Kharkiv is considered the "Hero City of Ukraine." By Feb. 27, the third day of the invasion, Russian tanks had already rolled through the city's historic center. At that time, Moscow had reported the capture of the politically and economically important metropolis. But then, things turned out quite differently. Ukraine repelled Russian troops and they had to retreat for three months.

However, Kharkiv paid a high price for the temporary victory. 621 residents lost their lives and more than 1,200 people were injured. At least 70 historically valuable buildings are damaged or destroyed. The city center is an imposing collection of Art Nouveau architecture, multi-story brick houses from the 19th century and monstrous buildings from the Soviet era.

On this Saturday morning, Brigadier General Melnyk first checks a command post in Kharkiv before continuing to the front lines for inspection. It is a former Soviet nuclear bunker several stories deep in a secret location. In the control room with numerous screens, the senior officer reports on the situation. Every 30 minutes contact is made here with the positions in the field. Everything is going as planned.

Kharkiv paid a high price for the temporary victory.

Only the teams controlling drones are having problems. "The Russians are jamming the signals and contact with some drones has been lost," explains General Melnyk. An encrypted message goes out: "Change position to avoid Russian signal jamming and then report back. Take care of yourselves and your comrades!”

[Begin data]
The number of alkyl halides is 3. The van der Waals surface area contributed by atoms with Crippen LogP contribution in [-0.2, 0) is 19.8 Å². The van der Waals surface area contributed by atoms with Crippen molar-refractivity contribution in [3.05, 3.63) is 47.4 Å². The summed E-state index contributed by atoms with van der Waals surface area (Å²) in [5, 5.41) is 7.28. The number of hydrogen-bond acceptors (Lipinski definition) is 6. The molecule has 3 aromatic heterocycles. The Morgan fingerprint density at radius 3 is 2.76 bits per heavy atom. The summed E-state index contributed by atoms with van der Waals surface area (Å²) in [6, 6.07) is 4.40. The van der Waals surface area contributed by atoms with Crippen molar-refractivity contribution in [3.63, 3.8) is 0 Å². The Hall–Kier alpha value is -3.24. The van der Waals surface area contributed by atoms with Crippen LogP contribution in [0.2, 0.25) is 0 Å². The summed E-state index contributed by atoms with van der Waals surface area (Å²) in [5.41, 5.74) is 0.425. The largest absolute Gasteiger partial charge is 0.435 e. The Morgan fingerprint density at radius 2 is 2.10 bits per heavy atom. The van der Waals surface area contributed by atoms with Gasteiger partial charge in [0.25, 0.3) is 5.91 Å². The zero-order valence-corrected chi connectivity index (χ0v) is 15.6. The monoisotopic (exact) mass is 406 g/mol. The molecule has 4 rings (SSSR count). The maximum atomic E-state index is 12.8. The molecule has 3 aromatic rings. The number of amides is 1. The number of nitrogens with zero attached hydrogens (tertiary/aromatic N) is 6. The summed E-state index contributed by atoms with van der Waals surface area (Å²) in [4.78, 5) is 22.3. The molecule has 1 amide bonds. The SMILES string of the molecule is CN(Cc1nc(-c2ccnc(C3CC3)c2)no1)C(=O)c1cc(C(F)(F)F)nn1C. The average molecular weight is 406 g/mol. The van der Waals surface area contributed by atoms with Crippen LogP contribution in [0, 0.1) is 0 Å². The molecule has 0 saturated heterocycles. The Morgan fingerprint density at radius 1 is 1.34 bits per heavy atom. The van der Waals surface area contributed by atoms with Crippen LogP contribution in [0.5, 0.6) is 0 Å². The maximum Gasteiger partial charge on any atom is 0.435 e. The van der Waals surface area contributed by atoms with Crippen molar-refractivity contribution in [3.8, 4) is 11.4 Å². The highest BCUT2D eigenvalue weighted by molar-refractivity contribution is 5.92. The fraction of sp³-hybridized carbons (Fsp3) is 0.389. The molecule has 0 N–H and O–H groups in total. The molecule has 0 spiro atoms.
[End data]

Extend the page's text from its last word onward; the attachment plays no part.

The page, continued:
Aftermath of a rocket attack on the Mashhidropryvid plant by the Russian troops in Kharkiv

Aftermath of a rocket attack on the Mashhidropryvid plant by the Russian troops in Kharkiv

Vyacheslav Madiyevskyi/Ukrinform/ZUMA

Asking for help for the first time

The general's next stop is Derhachi. The small town, 12 kilometers north of Kharkiv, has also been under fire for days. "Every day we distribute groceries and food to civilians who don't want to be evacuated," informs Melnyk in front of the wrought-iron entrance gate to the church. “Today we are in Derhachi for this purpose.” The mass has just ended. The priest receives the general and his accompanying soldiers in front of the altar. Each is greeted with three kisses on the cheek. Then the Father pronounces his blessing on the Ukraine fighters.

Most of the people who came to the service are elderly and seek God's help. They cross themselves in front of each icon before leaving the church. A satisfied smile comes over their faces as they are handed packages of rice, chicken and even a carton of cigarettes. Afterwards, they are served potato soup. It is served with a ladle from a large white pot into plastic plates. Many of the old people seem to be very hungry already in the early morning. They slurp down the hot soup.

"It is very difficult to accept this help," says Natalia Kunsinzova. You can tell from the 68-year-old woman with a light-blue headscarf that she really doesn't feel comfortable with it. She has never had to ask for help in her life, she stresses. But now she has no choice.

She then says that she was born in a Soviet prison in Siberia. As a Lithuanian, her father was sentenced to 15 years in a prison camp by the Soviet regime. "That's where he met my Russian mother," she says, smiling. "See, we were a cosmopolitan family."

Russian artillery at any moment